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two people hold signs that read "defund and abolish the police" at a rally

The Politics of “Defund Police” Advocacy in Baltimore

Picture of Dayvon Love

Dayvon Love

Director of Public Policy
Leaders of a Beautiful Struggle

There is an emergence of a popular strand of thought and political activity that is characterized as racial justice that is a danger to Black people.

In a previous piece, we have described this as the progressive mainstream. One of the best ways to illustrate the political aspects of the progressive mainstream and the danger of their politics is their collective articulation of the demand around “defund police.” The defund police advocacy of the progressive mainstream provides one of the clearest ways to mark the ideological terrain and produce clarity about the ongoing clashes in worldview. Before laying out LBS’s perspective on defunding the police, let’s lay out the perspectives that seem to be representative of the progressive mainstream in Baltimore. The first is Organizing Black’s demands that they have posted on their social media platforms. Their demands are as follows:

  • Defund the Baltimore City Police Department. We demand that 100 million dollars be cut from BPD’s budget. The constant growth of BPD’s budget has not correlated with a decrease in crime or harm and has only fed surveillance and police violence in Black and brown communities.
  • Create a Community Wellness trust fund. We demand a 30 million-dollar investment into reimagining the public safety trust fund to be governed through a participatory budgeting process. Baltimoreans are more than capable of identifying what public safety without increased police presence or surveillance tools looks like for them.
  • Invest in Black communities. We demand that 70 million dollars be allocated to support quality, affordable housing, high-quality public education, universal healthcare, jobs, a universal basic income, and community programs.
  • Remove police entirely from responses to mental health distress, substance use, sex work, homelessness, and other quality-of-life issues. We demand Baltimore create an alternative to 911 that does not dispatch police to connect people in crisis with the mental health, housing, treatment, and/or harm reduction resources they need to live with dignity.

Additionally, Lisa Snowden-McCray and Brandon Soderberg wrote a piece on April 24th, 2021, for The Real News Network about the defund police advocacy in Baltimore.  This piece gives a general description of the defund police advocacy, but it does not lay out any of the specific ways that these reallocations would actually combat the issues of violence in Baltimore. They merely support the demands that have been rolled out by Organizing Black. It makes the mistake that many progressives make on this issue, which is to talk generally about dealing with socio-economic issues and providing services, but not outlining the specific alternatives to police to deal with community violence.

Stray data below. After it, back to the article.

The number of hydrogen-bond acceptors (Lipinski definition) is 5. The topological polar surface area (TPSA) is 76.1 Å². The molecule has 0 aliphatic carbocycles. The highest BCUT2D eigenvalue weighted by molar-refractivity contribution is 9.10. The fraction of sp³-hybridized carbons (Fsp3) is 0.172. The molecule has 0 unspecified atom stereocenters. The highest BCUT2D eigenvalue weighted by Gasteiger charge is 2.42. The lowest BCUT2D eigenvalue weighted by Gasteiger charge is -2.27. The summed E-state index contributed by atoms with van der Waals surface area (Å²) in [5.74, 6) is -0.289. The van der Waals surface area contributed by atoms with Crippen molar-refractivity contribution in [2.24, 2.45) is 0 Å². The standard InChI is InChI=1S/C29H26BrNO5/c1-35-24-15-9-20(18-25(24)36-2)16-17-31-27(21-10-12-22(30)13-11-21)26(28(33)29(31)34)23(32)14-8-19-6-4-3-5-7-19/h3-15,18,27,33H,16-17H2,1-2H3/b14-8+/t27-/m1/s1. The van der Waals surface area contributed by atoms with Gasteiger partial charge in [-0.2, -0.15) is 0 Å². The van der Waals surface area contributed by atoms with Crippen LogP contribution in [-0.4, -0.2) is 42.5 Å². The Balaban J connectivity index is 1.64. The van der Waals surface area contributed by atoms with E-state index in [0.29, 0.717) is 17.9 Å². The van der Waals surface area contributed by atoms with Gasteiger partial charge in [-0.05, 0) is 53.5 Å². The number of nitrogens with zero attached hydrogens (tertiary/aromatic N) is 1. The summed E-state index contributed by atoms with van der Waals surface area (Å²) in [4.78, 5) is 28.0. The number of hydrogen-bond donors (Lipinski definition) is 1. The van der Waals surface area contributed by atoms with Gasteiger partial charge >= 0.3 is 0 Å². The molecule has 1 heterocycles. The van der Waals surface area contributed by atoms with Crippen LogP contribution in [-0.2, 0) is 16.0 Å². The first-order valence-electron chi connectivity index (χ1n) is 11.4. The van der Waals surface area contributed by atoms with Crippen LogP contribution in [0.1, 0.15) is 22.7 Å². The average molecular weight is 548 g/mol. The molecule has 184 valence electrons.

There are two major conceptual blind spots that make their vision of defunding police not only ineffective but harmful.

The first is that there are not enough descriptions of the actual alternatives to deal with gun violence and homicide. The emphasis that the progressive mainstream focuses on in conversations about defunding police is on “root causes” of violence. It is true that the phenomena of gun violence and homicide are heavily influenced by socio-economic forces. This recognition does not provide an answer to the question of how we address violence in the meantime while the socio-economic conditions are being shifted. What working-class Black people are interested in is how the alternatives to policing keeps us safe in the near term. Anyone who answers that question by saying we should deploy social workers or behavioral health specialists to counter emergent incidents of violence is either being disingenuous, unfamiliar with the communities that experience violence, or just naive. Some of the progressive mainstream will mention violence interrupters, but it’s often not central to their advocacy.  One of the major reasons that the “defund police” movement is not popular among Black people (many of the most recent polls say that only 28% of Black people support the defund police movement) is because many Black people live in communities where violence is a real problem. It is clear from the advocacy of the progressive mainstream that they are not serious about articulating a vision of alternatives to public safety that actually addresses gun violence and homicide in the near term. This puts Black people’s lives at risk. If all Black lives matter, then the lives of Black people victimized by gun violence matter too.